Bruce Springsteen cancels North Carolina show to protest HB2




Assailing North Carolina’s recently passed HB2 law as a piece of legislation that “attacks the rights of LGBT citizens,” Bruce Springsteen has cancelled his April 10 show at the Greensboro Coliseum in Greensboro, N.C. Tickets will be refunded at points of purchase.

“Some things are more important than a rock show and this fight against prejudice and bigotry — which is happening as I write — is one of them,” Springsteen wrote, in a statement on his web site,

He also described his move as a way for him and his E Street Band “to show solidarity for those freedom fighters” who are protesting the law.

Here is the complete text of the statement:

As you, my fans, know I’m scheduled to play in Greensboro, North Carolina this Sunday. As we also know, North Carolina has just passed HB2, which the media are referring to as the “bathroom” law. HB2 — known officially as the Public Facilities Privacy and Security Act — dictates which bathrooms transgender people are permitted to use. Just as important, the law also attacks the rights of LGBT citizens to sue when their human rights are violated in the workplace. No other group of North Carolinians faces such a burden. To my mind, it’s an attempt by people who cannot stand the progress our country has made in recognizing the human rights of all of our citizens to overturn that progress. Right now, there are many groups, businesses, and individuals in North Carolina working to oppose and overcome these negative developments. Taking all of this into account, I feel that this is a time for me and the band to show solidarity for those freedom fighters. As a result, and with deepest apologies to our dedicated fans in Greensboro, we have canceled our show scheduled for Sunday, April 10th. Some things are more important than a rock show and this fight against prejudice and bigotry — which is happening as I write — is one of them. It is the strongest means I have for raising my voice in opposition to those who continue to push us backwards instead of forwards.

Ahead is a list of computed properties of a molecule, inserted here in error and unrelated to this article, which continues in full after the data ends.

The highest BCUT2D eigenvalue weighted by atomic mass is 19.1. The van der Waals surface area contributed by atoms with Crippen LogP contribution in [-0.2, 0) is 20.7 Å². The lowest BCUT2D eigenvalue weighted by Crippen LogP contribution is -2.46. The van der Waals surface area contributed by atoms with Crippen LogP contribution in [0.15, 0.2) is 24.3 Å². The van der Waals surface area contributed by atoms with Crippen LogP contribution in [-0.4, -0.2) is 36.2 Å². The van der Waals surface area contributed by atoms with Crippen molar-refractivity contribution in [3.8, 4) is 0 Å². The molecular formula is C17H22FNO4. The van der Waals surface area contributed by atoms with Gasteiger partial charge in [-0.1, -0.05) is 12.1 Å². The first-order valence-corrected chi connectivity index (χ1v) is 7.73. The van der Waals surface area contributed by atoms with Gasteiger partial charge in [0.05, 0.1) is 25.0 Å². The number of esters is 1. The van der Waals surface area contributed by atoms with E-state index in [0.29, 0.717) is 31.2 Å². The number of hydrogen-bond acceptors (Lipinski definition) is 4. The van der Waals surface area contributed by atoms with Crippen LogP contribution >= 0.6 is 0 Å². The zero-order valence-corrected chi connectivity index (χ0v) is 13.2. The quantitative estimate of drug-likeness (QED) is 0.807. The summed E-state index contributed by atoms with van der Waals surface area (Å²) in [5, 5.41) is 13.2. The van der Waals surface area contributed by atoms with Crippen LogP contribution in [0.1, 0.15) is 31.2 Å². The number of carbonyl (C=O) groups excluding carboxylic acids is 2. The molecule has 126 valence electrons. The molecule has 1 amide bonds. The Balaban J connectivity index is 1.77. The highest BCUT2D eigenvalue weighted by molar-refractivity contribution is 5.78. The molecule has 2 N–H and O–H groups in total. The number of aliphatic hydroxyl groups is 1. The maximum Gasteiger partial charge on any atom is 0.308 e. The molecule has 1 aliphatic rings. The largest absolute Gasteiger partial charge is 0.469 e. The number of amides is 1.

Other entertainment figures who have spoken out against the law include composer Stephen Schwartz, who will not allow his play “Wicked” to be produced in North Carolina; and director Rob Reiner, who has said he will not film in the state.

Springsteen’s tour resumes April 12 at the Schottenstein Center in Columbus, Ohio, and also includes shows at the Barclays Center in Brooklyn, April 23 and 25.

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Rosemary Conte April 9, 2016 - 3:14 pm

Leave it to Bruce to always take the high road!

Enrique A. Callejas April 13, 2016 - 5:14 pm

Sooo…what bathrooms are they supposed to use..?

monique April 17, 2016 - 2:18 pm

If these easy decisions are REALLY SO DIFFICULT I recommend staying home. Sheesh. How about Just pee where you always peed. Quit letting fear inform your life. No one is going to hurt anyone OMG. Take a buddy with you if you seriously feel so “threatened”. ASK A COP TO MAN THE DOOR OUTSIDE THE RESTROOM if the threat is SOOOOO scary. I am sure they would just LOVE that.
I am a heterosexul woman. I have been in the bathroom with transexuals. NEVER A PROBLEM. Honestly, rude stuck-up white Mommys with their unruly children disrupt public restrooms more than anyone.



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